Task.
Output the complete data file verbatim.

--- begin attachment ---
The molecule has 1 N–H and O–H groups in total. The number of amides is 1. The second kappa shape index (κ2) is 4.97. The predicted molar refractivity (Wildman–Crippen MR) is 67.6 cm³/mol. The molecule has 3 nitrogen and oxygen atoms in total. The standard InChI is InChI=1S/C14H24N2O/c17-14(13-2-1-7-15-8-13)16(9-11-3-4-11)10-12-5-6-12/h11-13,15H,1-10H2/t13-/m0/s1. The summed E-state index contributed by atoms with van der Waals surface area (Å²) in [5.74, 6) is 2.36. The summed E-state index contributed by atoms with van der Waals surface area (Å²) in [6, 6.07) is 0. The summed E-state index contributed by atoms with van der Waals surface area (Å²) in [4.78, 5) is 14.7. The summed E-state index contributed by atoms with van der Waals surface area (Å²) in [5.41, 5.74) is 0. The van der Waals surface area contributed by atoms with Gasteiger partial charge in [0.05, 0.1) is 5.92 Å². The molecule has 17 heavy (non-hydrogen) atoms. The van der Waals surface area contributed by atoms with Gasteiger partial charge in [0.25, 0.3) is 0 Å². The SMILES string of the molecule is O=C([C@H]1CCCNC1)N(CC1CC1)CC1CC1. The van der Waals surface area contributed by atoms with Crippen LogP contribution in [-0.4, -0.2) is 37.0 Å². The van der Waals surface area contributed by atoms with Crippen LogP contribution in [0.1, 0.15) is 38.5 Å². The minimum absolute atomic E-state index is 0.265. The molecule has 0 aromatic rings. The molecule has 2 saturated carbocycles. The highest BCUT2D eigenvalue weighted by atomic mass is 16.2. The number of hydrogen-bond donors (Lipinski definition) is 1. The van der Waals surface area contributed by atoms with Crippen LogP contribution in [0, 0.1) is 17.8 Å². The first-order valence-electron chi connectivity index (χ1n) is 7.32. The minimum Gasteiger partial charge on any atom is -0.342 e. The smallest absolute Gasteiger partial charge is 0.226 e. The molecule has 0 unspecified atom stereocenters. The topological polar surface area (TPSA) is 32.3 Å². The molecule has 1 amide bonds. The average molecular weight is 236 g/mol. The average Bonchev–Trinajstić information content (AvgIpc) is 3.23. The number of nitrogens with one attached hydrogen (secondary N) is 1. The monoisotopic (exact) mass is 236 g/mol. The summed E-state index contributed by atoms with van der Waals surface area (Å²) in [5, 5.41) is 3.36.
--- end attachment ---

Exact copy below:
The molecule has 1 N–H and O–H groups in total. The number of amides is 1. The second kappa shape index (κ2) is 4.97. The predicted molar refractivity (Wildman–Crippen MR) is 67.6 cm³/mol. The molecule has 3 nitrogen and oxygen atoms in total. The standard InChI is InChI=1S/C14H24N2O/c17-14(13-2-1-7-15-8-13)16(9-11-3-4-11)10-12-5-6-12/h11-13,15H,1-10H2/t13-/m0/s1. The summed E-state index contributed by atoms with van der Waals surface area (Å²) in [5.74, 6) is 2.36. The summed E-state index contributed by atoms with van der Waals surface area (Å²) in [6, 6.07) is 0. The summed E-state index contributed by atoms with van der Waals surface area (Å²) in [4.78, 5) is 14.7. The summed E-state index contributed by atoms with van der Waals surface area (Å²) in [5.41, 5.74) is 0. The van der Waals surface area contributed by atoms with Gasteiger partial charge in [0.05, 0.1) is 5.92 Å². The molecule has 17 heavy (non-hydrogen) atoms. The van der Waals surface area contributed by atoms with Gasteiger partial charge in [0.25, 0.3) is 0 Å². The SMILES string of the molecule is O=C([C@H]1CCCNC1)N(CC1CC1)CC1CC1. The van der Waals surface area contributed by atoms with Crippen LogP contribution in [-0.4, -0.2) is 37.0 Å². The van der Waals surface area contributed by atoms with Crippen LogP contribution in [0.1, 0.15) is 38.5 Å². The minimum absolute atomic E-state index is 0.265. The molecule has 0 aromatic rings. The molecule has 2 saturated carbocycles. The highest BCUT2D eigenvalue weighted by atomic mass is 16.2. The number of hydrogen-bond donors (Lipinski definition) is 1. The van der Waals surface area contributed by atoms with Crippen LogP contribution in [0, 0.1) is 17.8 Å². The first-order valence-electron chi connectivity index (χ1n) is 7.32. The minimum Gasteiger partial charge on any atom is -0.342 e. The smallest absolute Gasteiger partial charge is 0.226 e. The molecule has 0 unspecified atom stereocenters. The topological polar surface area (TPSA) is 32.3 Å². The molecule has 1 amide bonds. The average molecular weight is 236 g/mol. The average Bonchev–Trinajstić information content (AvgIpc) is 3.23. The number of nitrogens with one attached hydrogen (secondary N) is 1. The monoisotopic (exact) mass is 236 g/mol. The summed E-state index contributed by atoms with van der Waals surface area (Å²) in [5, 5.41) is 3.36.